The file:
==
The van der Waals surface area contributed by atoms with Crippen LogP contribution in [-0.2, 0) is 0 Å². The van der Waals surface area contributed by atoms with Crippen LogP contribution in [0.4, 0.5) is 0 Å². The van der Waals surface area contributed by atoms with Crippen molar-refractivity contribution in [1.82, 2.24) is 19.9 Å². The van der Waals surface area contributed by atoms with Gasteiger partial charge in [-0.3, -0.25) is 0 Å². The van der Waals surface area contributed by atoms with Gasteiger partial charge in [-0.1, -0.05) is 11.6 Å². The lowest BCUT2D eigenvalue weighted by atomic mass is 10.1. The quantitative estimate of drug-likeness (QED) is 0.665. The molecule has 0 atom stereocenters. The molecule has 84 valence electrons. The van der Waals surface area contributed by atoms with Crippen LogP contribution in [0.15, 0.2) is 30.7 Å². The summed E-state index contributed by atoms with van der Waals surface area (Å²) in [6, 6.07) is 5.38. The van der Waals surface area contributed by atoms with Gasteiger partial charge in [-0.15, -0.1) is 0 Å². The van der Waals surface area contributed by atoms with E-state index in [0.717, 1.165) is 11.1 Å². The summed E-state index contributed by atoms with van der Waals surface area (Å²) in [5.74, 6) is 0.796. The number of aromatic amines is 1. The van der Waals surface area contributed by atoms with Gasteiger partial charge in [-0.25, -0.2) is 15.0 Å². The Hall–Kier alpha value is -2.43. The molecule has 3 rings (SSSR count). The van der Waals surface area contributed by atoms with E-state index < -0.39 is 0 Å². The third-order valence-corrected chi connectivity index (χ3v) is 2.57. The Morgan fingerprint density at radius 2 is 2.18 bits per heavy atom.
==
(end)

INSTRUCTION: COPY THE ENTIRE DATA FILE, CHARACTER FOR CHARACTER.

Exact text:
The van der Waals surface area contributed by atoms with Crippen LogP contribution in [-0.2, 0) is 0 Å². The van der Waals surface area contributed by atoms with Crippen LogP contribution in [0.4, 0.5) is 0 Å². The van der Waals surface area contributed by atoms with Crippen molar-refractivity contribution in [1.82, 2.24) is 19.9 Å². The van der Waals surface area contributed by atoms with Gasteiger partial charge in [-0.3, -0.25) is 0 Å². The van der Waals surface area contributed by atoms with Gasteiger partial charge in [-0.1, -0.05) is 11.6 Å². The lowest BCUT2D eigenvalue weighted by atomic mass is 10.1. The quantitative estimate of drug-likeness (QED) is 0.665. The molecule has 0 atom stereocenters. The molecule has 84 valence electrons. The van der Waals surface area contributed by atoms with Crippen LogP contribution in [0.15, 0.2) is 30.7 Å². The summed E-state index contributed by atoms with van der Waals surface area (Å²) in [6, 6.07) is 5.38. The van der Waals surface area contributed by atoms with Gasteiger partial charge in [-0.15, -0.1) is 0 Å². The van der Waals surface area contributed by atoms with E-state index in [0.717, 1.165) is 11.1 Å². The summed E-state index contributed by atoms with van der Waals surface area (Å²) in [5.74, 6) is 0.796. The number of aromatic amines is 1. The van der Waals surface area contributed by atoms with Gasteiger partial charge in [-0.25, -0.2) is 15.0 Å². The Hall–Kier alpha value is -2.43. The molecule has 3 rings (SSSR count). The van der Waals surface area contributed by atoms with E-state index < -0.39 is 0 Å². The third-order valence-corrected chi connectivity index (χ3v) is 2.57. The Morgan fingerprint density at radius 2 is 2.18 bits per heavy atom.